Nia Archives is ushering in a new era of jungle

January 4, 2023 6:19 am

Nia Archives is at the forefront of the revival in jungle music. [Source: BBC Entertainment]

Last year, Nia Archives discovered just how hectic the life of a touring musician can be.

The 23-year-old emerged from lockdown with a globe-trotting schedule of DJ sets and live shows, including three separate performances at Glastonbury in June.

“It all happened at once and I didn’t know what to expect,” she says. “For example, going to Australia and doing loads of shows means taking flights every day.

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“Next year I’ll know what makes me feel better: I might want a face mask and I’ll need to have fruit on my rider. Because I can’t eat burgers every day. It ruins you.”

Those life hacks are going to be essential – because Nia’s diary is only going to get busier.

Over the last 12 months, the Bradford-born, Leeds-raised musician has set dancefloors alight with tracks like the bouncing club smash Mash Up The Dance and the samba-infused anthem Baianá.

They’ve already earned her an NME Award for best producer and a Mobo for the best electronic artist. Now she’s come third in the BBC’s Sound Of 2023, positioning the musician for a mainstream crossover in the next 12 months.

Her songs are rooted in her dual cultural identity, blending the distorted bass of Jamaican Soundsystem culture with the dark introspection of British indie. But most of all, she’s known for reviving the sawtooth breakbeats and frenetic energy of the jungle.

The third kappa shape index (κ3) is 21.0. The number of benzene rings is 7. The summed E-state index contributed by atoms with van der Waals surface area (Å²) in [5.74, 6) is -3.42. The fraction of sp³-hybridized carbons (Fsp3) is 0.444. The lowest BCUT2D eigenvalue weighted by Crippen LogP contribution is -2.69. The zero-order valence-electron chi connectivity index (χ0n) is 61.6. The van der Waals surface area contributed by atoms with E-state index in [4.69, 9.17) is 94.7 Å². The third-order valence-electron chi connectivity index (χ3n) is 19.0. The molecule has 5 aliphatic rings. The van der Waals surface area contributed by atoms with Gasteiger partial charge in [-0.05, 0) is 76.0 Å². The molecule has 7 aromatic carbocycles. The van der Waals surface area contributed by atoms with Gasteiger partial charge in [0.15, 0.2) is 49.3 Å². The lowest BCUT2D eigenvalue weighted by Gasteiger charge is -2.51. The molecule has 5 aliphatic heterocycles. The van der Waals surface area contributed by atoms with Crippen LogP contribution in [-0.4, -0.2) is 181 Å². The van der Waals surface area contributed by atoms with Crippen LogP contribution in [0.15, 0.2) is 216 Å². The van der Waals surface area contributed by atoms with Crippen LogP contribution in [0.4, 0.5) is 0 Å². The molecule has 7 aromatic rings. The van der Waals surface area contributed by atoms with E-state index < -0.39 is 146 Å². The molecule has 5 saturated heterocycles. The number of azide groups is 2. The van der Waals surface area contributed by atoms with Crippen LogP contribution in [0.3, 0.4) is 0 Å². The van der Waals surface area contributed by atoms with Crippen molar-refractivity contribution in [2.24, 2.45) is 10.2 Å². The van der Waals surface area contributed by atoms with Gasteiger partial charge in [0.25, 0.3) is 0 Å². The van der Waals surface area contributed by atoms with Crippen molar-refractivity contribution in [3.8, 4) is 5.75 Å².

It’s a genre of music she grew up with. Nia’s nana had a Soundsystem in her house and would soundtrack family gatherings with tracks by Goldie, Roni Size and Shy FX, alongside classics of gospel, soul and R&B.

But Nia says she “never knew the name” of the style she’s become associated with.

“For example, I loved Emeli Sandé when I was like 12. Her first album was a big deal to me, and Heaven is a drum and bass song. So I always gravitated to that kind of music but I didn’t know what it was.”

Music wasn’t the only thing her nana gave her. Every weekend, the elder Archives ran a community school in Bradford, where Nia first learned about her family’s history as part of the Windrush generation.

“I’d go there every Saturday and learn about black history because we never really got taught about our ancestors and all that stuff in school,” she says.

“I remember when I was in year three, they said, ‘You’ve got to come and do a presentation about a celebrity’, and everyone chose, like, Wayne Rooney. But I did Rosa Parks. I remember my teacher cried because she didn’t expect it.”

A studious child, she also devoured her nana’s book collection, returning frequently to Maya Angelou’s I Know Why the Caged Bird Sings, a lyrical and evocative memoir of growing up amid the racism of the American South of the 1930s.

“She transformed her pain into poetry, and I definitely take inspiration from that,” says Nia, who sampled Angelou’s most famous poem, Still I Rise, on her recent EP, Forbidden Feelingz.

“A lot of people who listen to my music might not know these elements of history, so I feel empowered to educate people,” she told Apple Music about the song.

“I like to write songs that aren’t just what you’d expect.”